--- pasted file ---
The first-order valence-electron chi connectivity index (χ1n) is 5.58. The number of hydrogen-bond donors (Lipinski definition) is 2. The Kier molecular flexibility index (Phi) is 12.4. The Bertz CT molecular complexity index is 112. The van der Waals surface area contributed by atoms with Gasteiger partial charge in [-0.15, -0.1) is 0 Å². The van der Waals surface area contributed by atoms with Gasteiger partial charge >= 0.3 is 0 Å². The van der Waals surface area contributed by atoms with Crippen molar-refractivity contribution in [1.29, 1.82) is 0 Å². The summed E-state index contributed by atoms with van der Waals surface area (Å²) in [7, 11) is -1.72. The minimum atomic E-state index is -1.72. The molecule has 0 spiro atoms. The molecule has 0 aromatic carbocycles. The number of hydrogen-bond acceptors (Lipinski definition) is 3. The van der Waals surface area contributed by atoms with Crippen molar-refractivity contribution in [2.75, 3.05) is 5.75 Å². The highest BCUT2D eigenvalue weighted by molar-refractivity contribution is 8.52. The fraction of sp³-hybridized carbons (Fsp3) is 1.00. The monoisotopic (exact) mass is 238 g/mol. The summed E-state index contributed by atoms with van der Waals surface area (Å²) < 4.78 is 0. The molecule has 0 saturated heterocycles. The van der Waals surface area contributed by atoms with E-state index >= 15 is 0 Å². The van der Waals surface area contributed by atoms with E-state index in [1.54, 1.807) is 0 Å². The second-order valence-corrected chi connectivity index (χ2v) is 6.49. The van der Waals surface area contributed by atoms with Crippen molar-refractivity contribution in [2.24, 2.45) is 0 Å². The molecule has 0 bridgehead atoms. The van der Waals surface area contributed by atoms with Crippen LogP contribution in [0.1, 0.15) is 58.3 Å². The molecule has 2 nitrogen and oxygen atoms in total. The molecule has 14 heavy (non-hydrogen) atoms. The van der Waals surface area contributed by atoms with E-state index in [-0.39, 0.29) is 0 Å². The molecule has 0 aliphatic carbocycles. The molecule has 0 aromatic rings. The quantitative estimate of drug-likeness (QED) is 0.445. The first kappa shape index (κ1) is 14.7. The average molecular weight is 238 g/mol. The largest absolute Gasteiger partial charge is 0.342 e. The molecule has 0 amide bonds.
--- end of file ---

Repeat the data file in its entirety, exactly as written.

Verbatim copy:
The first-order valence-electron chi connectivity index (χ1n) is 5.58. The number of hydrogen-bond donors (Lipinski definition) is 2. The Kier molecular flexibility index (Phi) is 12.4. The Bertz CT molecular complexity index is 112. The van der Waals surface area contributed by atoms with Gasteiger partial charge in [-0.15, -0.1) is 0 Å². The van der Waals surface area contributed by atoms with Gasteiger partial charge >= 0.3 is 0 Å². The van der Waals surface area contributed by atoms with Crippen molar-refractivity contribution in [1.29, 1.82) is 0 Å². The summed E-state index contributed by atoms with van der Waals surface area (Å²) in [7, 11) is -1.72. The minimum atomic E-state index is -1.72. The molecule has 0 spiro atoms. The molecule has 0 aromatic carbocycles. The number of hydrogen-bond acceptors (Lipinski definition) is 3. The van der Waals surface area contributed by atoms with Crippen molar-refractivity contribution in [2.75, 3.05) is 5.75 Å². The highest BCUT2D eigenvalue weighted by molar-refractivity contribution is 8.52. The fraction of sp³-hybridized carbons (Fsp3) is 1.00. The monoisotopic (exact) mass is 238 g/mol. The summed E-state index contributed by atoms with van der Waals surface area (Å²) < 4.78 is 0. The molecule has 0 saturated heterocycles. The van der Waals surface area contributed by atoms with E-state index >= 15 is 0 Å². The van der Waals surface area contributed by atoms with E-state index in [1.54, 1.807) is 0 Å². The second-order valence-corrected chi connectivity index (χ2v) is 6.49. The van der Waals surface area contributed by atoms with Crippen molar-refractivity contribution in [2.24, 2.45) is 0 Å². The molecule has 0 bridgehead atoms. The van der Waals surface area contributed by atoms with Crippen LogP contribution in [0.1, 0.15) is 58.3 Å². The molecule has 2 nitrogen and oxygen atoms in total. The molecule has 14 heavy (non-hydrogen) atoms. The van der Waals surface area contributed by atoms with E-state index in [-0.39, 0.29) is 0 Å². The molecule has 0 aliphatic carbocycles. The molecule has 0 aromatic rings. The quantitative estimate of drug-likeness (QED) is 0.445. The first kappa shape index (κ1) is 14.7. The average molecular weight is 238 g/mol. The largest absolute Gasteiger partial charge is 0.342 e. The molecule has 0 amide bonds.